A food allergy in a dog or cat can develop at any age and for any ingredient in their diet. In order for the allergy to begin manifesting itself, your pet must have had prior exposure to the allergen. Through repeated exposure, your pet’s immune system creates a stronger and stronger reaction to the compound, eventually leading to symptoms that you can see.
Diagnosing a food allergy on your own is very tricky because allergic reactions to environmental compounds – such as pollen that causes seasonal allergies – cause quite similar symptoms to allergic reactions from foods. The allergic response typically manifests itself in your pet’s head first, causing the ears to begin having a buildup of wax and different parts of the head to itch. Other parts of the body will also eventually start to itch, particularly the neck, paws, trunk, and anal area. As the reaction increases in severity, a rash can occur on the itchy parts of the skin. The rash may become infected if it isn’t treated with antibiotics.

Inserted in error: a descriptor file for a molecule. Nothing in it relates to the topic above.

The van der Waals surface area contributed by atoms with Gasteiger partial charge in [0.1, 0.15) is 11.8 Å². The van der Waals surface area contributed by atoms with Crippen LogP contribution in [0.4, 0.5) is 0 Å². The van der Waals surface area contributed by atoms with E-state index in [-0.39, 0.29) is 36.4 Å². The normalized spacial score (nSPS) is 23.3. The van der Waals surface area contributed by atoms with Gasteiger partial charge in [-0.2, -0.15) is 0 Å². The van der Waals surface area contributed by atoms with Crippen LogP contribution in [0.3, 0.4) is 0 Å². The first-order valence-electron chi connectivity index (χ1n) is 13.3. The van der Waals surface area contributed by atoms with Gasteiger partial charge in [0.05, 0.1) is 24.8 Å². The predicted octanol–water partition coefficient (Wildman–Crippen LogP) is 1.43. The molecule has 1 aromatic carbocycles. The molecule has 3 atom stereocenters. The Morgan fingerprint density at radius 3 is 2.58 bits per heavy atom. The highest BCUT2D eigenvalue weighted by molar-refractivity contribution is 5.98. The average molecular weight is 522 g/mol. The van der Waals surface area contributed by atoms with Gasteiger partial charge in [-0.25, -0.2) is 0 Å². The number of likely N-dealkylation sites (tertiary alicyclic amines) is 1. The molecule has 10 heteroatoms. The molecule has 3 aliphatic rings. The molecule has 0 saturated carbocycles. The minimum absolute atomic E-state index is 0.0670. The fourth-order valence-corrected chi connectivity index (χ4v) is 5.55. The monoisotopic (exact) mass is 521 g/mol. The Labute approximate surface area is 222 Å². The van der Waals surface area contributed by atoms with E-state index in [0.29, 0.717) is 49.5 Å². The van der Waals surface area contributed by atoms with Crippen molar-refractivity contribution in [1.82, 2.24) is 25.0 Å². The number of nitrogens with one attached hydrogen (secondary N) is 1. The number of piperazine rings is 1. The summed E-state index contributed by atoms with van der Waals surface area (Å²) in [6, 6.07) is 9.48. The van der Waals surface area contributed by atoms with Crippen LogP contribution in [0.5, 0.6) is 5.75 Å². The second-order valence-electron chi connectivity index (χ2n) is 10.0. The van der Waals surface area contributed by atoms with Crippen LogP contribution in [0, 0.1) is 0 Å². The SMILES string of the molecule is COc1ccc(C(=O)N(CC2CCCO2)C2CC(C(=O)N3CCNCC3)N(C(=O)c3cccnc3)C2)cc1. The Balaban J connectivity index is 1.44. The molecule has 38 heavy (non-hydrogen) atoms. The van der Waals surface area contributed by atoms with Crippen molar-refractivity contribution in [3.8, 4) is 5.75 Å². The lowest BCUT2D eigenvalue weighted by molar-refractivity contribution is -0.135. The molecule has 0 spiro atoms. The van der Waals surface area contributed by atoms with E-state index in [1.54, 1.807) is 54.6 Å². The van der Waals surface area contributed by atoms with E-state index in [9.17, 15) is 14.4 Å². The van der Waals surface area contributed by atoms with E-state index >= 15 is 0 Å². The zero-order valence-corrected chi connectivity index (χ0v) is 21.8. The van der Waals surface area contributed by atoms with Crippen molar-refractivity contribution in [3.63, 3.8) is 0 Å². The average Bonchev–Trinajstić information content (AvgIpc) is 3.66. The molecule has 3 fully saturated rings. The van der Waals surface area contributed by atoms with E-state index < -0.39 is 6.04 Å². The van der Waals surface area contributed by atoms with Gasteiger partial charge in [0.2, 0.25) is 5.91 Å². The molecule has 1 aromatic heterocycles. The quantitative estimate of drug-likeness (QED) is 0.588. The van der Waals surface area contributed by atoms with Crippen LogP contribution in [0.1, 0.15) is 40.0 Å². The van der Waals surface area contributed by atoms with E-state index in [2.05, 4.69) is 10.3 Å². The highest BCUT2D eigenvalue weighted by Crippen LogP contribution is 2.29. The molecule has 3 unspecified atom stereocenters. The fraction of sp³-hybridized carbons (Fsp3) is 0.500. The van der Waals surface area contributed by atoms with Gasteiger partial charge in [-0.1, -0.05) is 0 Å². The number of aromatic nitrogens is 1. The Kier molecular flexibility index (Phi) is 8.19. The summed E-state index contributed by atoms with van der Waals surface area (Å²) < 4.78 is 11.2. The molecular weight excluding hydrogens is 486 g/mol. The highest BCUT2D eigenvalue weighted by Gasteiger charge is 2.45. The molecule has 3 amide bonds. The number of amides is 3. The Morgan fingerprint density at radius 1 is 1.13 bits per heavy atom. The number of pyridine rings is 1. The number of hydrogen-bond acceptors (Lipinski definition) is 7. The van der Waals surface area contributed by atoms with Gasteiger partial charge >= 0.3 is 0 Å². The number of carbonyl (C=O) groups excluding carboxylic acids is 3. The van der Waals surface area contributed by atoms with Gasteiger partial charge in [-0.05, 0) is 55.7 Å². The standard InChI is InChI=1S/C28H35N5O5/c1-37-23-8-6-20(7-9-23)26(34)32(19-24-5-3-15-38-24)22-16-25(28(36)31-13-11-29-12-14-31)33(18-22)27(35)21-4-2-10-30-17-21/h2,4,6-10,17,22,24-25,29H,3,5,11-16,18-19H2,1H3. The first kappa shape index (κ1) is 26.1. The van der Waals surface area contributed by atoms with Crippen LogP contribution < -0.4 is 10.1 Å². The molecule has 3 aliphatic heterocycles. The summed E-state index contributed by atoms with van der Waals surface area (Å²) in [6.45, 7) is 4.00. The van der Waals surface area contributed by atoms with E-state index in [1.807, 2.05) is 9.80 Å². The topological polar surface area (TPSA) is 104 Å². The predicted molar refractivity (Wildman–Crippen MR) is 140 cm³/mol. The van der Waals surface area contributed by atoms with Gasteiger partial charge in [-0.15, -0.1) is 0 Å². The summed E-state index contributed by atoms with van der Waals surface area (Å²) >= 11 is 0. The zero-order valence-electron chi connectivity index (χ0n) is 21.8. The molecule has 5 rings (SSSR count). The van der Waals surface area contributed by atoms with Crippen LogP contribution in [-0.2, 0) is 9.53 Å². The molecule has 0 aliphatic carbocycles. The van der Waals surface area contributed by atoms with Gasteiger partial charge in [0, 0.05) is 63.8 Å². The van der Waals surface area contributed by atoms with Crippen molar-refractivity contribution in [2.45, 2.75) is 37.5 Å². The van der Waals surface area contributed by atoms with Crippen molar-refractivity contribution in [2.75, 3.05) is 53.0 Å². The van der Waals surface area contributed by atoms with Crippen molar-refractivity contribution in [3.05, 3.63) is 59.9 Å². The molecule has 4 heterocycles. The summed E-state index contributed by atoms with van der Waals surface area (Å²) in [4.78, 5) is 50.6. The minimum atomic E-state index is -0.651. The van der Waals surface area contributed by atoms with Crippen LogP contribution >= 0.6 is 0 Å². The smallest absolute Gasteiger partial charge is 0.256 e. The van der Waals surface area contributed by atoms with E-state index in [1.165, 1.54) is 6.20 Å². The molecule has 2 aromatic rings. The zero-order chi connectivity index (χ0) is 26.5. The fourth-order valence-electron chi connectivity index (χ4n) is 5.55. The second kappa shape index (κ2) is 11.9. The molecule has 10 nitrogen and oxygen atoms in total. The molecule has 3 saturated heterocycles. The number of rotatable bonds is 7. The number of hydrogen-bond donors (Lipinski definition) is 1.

If the itching becomes overwhelming to your pet, she will start scratching or chewing the affected area. Pets can scratch or chew with such intensity that they cause the irritated patches to turn into sores that might bleed and perpetuate infection. Sadly, this allergic cycle and the accompanying itching and sores can lead to a fairly miserable existence for an untreated pet.
As we discussed a minute ago, food allergies and intolerance often manifest in different ways. An intolerance occurs when your pet lacks the enzymes in her digestive tract to properly digest what she has eaten. Food intolerance will often result in digestive complications such as vomiting or diarrhea. If your pet’s exposure to the offending food item is a one-time incident, the vomiting and/or diarrhea might be very short lived and clear up quickly on it’s own. But prolonged exposure will cause prolonged illness in your furry friend that could lead to dehydration, malnutrition, and a variety of other issues.